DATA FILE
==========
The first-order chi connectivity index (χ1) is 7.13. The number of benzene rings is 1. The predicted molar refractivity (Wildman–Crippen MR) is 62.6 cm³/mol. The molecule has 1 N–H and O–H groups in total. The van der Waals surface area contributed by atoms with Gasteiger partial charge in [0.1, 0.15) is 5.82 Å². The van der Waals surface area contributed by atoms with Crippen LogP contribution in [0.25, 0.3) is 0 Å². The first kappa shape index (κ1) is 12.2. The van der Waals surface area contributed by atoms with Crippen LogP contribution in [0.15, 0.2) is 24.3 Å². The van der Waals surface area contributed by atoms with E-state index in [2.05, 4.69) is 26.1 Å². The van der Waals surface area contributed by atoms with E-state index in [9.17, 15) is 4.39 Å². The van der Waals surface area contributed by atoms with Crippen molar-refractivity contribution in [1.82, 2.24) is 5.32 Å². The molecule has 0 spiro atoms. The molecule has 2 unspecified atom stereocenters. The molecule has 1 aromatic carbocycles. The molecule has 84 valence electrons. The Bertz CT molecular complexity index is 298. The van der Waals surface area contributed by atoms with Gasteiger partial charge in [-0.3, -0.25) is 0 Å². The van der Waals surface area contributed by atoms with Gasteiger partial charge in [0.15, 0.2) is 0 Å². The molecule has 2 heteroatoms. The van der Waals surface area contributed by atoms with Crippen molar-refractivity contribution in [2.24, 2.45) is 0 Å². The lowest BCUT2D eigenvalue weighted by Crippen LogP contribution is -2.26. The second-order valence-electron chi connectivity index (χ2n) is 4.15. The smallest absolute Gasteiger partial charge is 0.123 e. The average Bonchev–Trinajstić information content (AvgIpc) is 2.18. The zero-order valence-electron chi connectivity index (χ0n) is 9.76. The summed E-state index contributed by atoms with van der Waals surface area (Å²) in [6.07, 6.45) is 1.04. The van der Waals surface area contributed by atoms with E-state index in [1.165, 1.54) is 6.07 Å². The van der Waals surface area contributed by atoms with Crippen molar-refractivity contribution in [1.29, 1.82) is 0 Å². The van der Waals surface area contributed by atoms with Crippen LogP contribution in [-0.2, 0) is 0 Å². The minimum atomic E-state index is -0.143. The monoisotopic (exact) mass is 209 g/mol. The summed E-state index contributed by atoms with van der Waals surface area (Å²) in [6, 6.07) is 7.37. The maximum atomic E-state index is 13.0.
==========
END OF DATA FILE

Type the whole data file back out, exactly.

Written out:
The first-order chi connectivity index (χ1) is 7.13. The number of benzene rings is 1. The predicted molar refractivity (Wildman–Crippen MR) is 62.6 cm³/mol. The molecule has 1 N–H and O–H groups in total. The van der Waals surface area contributed by atoms with Gasteiger partial charge in [0.1, 0.15) is 5.82 Å². The van der Waals surface area contributed by atoms with Crippen LogP contribution in [0.25, 0.3) is 0 Å². The first kappa shape index (κ1) is 12.2. The van der Waals surface area contributed by atoms with Crippen LogP contribution in [0.15, 0.2) is 24.3 Å². The van der Waals surface area contributed by atoms with E-state index in [2.05, 4.69) is 26.1 Å². The van der Waals surface area contributed by atoms with E-state index in [9.17, 15) is 4.39 Å². The van der Waals surface area contributed by atoms with Crippen molar-refractivity contribution in [1.82, 2.24) is 5.32 Å². The molecule has 0 spiro atoms. The molecule has 2 unspecified atom stereocenters. The molecule has 1 aromatic carbocycles. The molecule has 84 valence electrons. The Bertz CT molecular complexity index is 298. The van der Waals surface area contributed by atoms with Gasteiger partial charge in [-0.3, -0.25) is 0 Å². The van der Waals surface area contributed by atoms with Gasteiger partial charge in [0.15, 0.2) is 0 Å². The molecule has 2 heteroatoms. The van der Waals surface area contributed by atoms with Crippen molar-refractivity contribution in [2.24, 2.45) is 0 Å². The lowest BCUT2D eigenvalue weighted by Crippen LogP contribution is -2.26. The second-order valence-electron chi connectivity index (χ2n) is 4.15. The smallest absolute Gasteiger partial charge is 0.123 e. The average Bonchev–Trinajstić information content (AvgIpc) is 2.18. The zero-order valence-electron chi connectivity index (χ0n) is 9.76. The summed E-state index contributed by atoms with van der Waals surface area (Å²) in [6.07, 6.45) is 1.04. The van der Waals surface area contributed by atoms with E-state index in [1.165, 1.54) is 6.07 Å². The van der Waals surface area contributed by atoms with Crippen molar-refractivity contribution in [1.29, 1.82) is 0 Å². The van der Waals surface area contributed by atoms with Crippen LogP contribution in [-0.2, 0) is 0 Å². The minimum atomic E-state index is -0.143. The monoisotopic (exact) mass is 209 g/mol. The summed E-state index contributed by atoms with van der Waals surface area (Å²) in [6, 6.07) is 7.37. The maximum atomic E-state index is 13.0.